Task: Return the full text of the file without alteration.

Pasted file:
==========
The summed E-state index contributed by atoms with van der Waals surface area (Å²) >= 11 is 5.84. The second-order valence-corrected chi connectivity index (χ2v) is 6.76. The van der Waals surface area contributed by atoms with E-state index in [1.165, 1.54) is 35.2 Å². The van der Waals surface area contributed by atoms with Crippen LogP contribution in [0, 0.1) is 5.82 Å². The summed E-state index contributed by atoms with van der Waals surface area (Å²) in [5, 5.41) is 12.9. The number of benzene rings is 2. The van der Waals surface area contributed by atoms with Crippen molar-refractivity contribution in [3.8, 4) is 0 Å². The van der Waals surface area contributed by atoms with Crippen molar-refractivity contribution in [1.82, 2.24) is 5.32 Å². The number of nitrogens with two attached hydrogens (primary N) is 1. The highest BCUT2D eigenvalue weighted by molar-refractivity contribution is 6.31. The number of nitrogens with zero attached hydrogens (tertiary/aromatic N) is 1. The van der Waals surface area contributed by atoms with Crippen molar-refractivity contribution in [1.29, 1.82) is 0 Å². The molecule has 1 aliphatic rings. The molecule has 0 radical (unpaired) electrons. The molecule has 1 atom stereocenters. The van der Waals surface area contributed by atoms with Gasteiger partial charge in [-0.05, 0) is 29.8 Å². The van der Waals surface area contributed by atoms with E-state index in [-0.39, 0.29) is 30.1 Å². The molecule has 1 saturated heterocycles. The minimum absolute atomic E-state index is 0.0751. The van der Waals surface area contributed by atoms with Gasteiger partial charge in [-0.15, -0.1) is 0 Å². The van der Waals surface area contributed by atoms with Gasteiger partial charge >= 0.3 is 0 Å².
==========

The summed E-state index contributed by atoms with van der Waals surface area (Å²) >= 11 is 5.84. The second-order valence-corrected chi connectivity index (χ2v) is 6.76. The van der Waals surface area contributed by atoms with E-state index in [1.165, 1.54) is 35.2 Å². The van der Waals surface area contributed by atoms with Crippen LogP contribution in [0, 0.1) is 5.82 Å². The summed E-state index contributed by atoms with van der Waals surface area (Å²) in [5, 5.41) is 12.9. The number of benzene rings is 2. The van der Waals surface area contributed by atoms with Crippen molar-refractivity contribution in [3.8, 4) is 0 Å². The van der Waals surface area contributed by atoms with Crippen molar-refractivity contribution in [1.82, 2.24) is 5.32 Å². The number of nitrogens with two attached hydrogens (primary N) is 1. The highest BCUT2D eigenvalue weighted by molar-refractivity contribution is 6.31. The number of nitrogens with zero attached hydrogens (tertiary/aromatic N) is 1. The van der Waals surface area contributed by atoms with Crippen molar-refractivity contribution in [1.29, 1.82) is 0 Å². The molecule has 1 aliphatic rings. The molecule has 0 radical (unpaired) electrons. The molecule has 1 atom stereocenters. The van der Waals surface area contributed by atoms with Gasteiger partial charge in [-0.05, 0) is 29.8 Å². The van der Waals surface area contributed by atoms with E-state index in [-0.39, 0.29) is 30.1 Å². The molecule has 1 saturated heterocycles. The minimum absolute atomic E-state index is 0.0751. The van der Waals surface area contributed by atoms with Gasteiger partial charge in [-0.15, -0.1) is 0 Å². The van der Waals surface area contributed by atoms with Gasteiger partial charge >= 0.3 is 0 Å².